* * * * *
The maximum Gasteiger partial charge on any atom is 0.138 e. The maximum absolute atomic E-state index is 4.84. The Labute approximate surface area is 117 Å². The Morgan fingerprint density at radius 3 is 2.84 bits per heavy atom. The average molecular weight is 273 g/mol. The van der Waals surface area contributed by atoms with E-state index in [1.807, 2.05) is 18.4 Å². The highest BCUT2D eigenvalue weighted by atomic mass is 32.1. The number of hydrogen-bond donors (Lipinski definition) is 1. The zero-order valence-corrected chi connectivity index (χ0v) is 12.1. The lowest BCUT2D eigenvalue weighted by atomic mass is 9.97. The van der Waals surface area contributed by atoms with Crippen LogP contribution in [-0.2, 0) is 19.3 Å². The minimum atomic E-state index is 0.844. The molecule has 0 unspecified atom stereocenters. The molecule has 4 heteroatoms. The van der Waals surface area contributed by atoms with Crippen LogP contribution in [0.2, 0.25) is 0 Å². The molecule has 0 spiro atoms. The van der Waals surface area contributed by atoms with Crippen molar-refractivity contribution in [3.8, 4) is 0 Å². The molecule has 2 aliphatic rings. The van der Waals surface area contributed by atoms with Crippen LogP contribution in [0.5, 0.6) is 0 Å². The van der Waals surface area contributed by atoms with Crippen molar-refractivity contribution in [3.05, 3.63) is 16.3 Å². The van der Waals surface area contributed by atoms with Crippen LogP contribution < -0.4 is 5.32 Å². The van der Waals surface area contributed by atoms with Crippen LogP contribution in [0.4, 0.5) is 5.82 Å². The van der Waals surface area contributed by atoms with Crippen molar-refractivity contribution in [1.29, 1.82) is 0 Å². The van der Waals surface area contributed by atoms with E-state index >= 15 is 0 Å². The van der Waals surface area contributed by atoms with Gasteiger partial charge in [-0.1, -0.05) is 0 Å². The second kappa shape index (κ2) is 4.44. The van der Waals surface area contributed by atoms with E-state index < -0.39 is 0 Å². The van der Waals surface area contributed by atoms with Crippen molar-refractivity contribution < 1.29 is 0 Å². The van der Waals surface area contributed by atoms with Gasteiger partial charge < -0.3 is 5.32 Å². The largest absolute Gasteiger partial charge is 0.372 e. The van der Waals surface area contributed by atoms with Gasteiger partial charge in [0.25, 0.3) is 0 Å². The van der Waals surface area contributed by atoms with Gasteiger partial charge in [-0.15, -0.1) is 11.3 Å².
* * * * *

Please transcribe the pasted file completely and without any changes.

The maximum Gasteiger partial charge on any atom is 0.138 e. The maximum absolute atomic E-state index is 4.84. The Labute approximate surface area is 117 Å². The Morgan fingerprint density at radius 3 is 2.84 bits per heavy atom. The average molecular weight is 273 g/mol. The van der Waals surface area contributed by atoms with E-state index in [1.807, 2.05) is 18.4 Å². The highest BCUT2D eigenvalue weighted by atomic mass is 32.1. The number of hydrogen-bond donors (Lipinski definition) is 1. The zero-order valence-corrected chi connectivity index (χ0v) is 12.1. The lowest BCUT2D eigenvalue weighted by atomic mass is 9.97. The van der Waals surface area contributed by atoms with Crippen LogP contribution in [-0.2, 0) is 19.3 Å². The minimum atomic E-state index is 0.844. The molecule has 0 unspecified atom stereocenters. The molecule has 4 heteroatoms. The van der Waals surface area contributed by atoms with Crippen LogP contribution in [0.2, 0.25) is 0 Å². The molecule has 0 spiro atoms. The van der Waals surface area contributed by atoms with Crippen molar-refractivity contribution in [3.8, 4) is 0 Å². The molecule has 2 aliphatic rings. The van der Waals surface area contributed by atoms with Crippen LogP contribution in [0.5, 0.6) is 0 Å². The van der Waals surface area contributed by atoms with Crippen molar-refractivity contribution in [3.05, 3.63) is 16.3 Å². The van der Waals surface area contributed by atoms with Crippen LogP contribution < -0.4 is 5.32 Å². The van der Waals surface area contributed by atoms with Crippen LogP contribution in [0.4, 0.5) is 5.82 Å². The van der Waals surface area contributed by atoms with Crippen molar-refractivity contribution in [1.29, 1.82) is 0 Å². The van der Waals surface area contributed by atoms with E-state index >= 15 is 0 Å². The van der Waals surface area contributed by atoms with Gasteiger partial charge in [-0.1, -0.05) is 0 Å². The second kappa shape index (κ2) is 4.44. The van der Waals surface area contributed by atoms with E-state index < -0.39 is 0 Å². The van der Waals surface area contributed by atoms with Crippen molar-refractivity contribution < 1.29 is 0 Å². The van der Waals surface area contributed by atoms with Gasteiger partial charge < -0.3 is 5.32 Å². The largest absolute Gasteiger partial charge is 0.372 e. The van der Waals surface area contributed by atoms with Gasteiger partial charge in [0.25, 0.3) is 0 Å². The van der Waals surface area contributed by atoms with Gasteiger partial charge in [-0.15, -0.1) is 11.3 Å².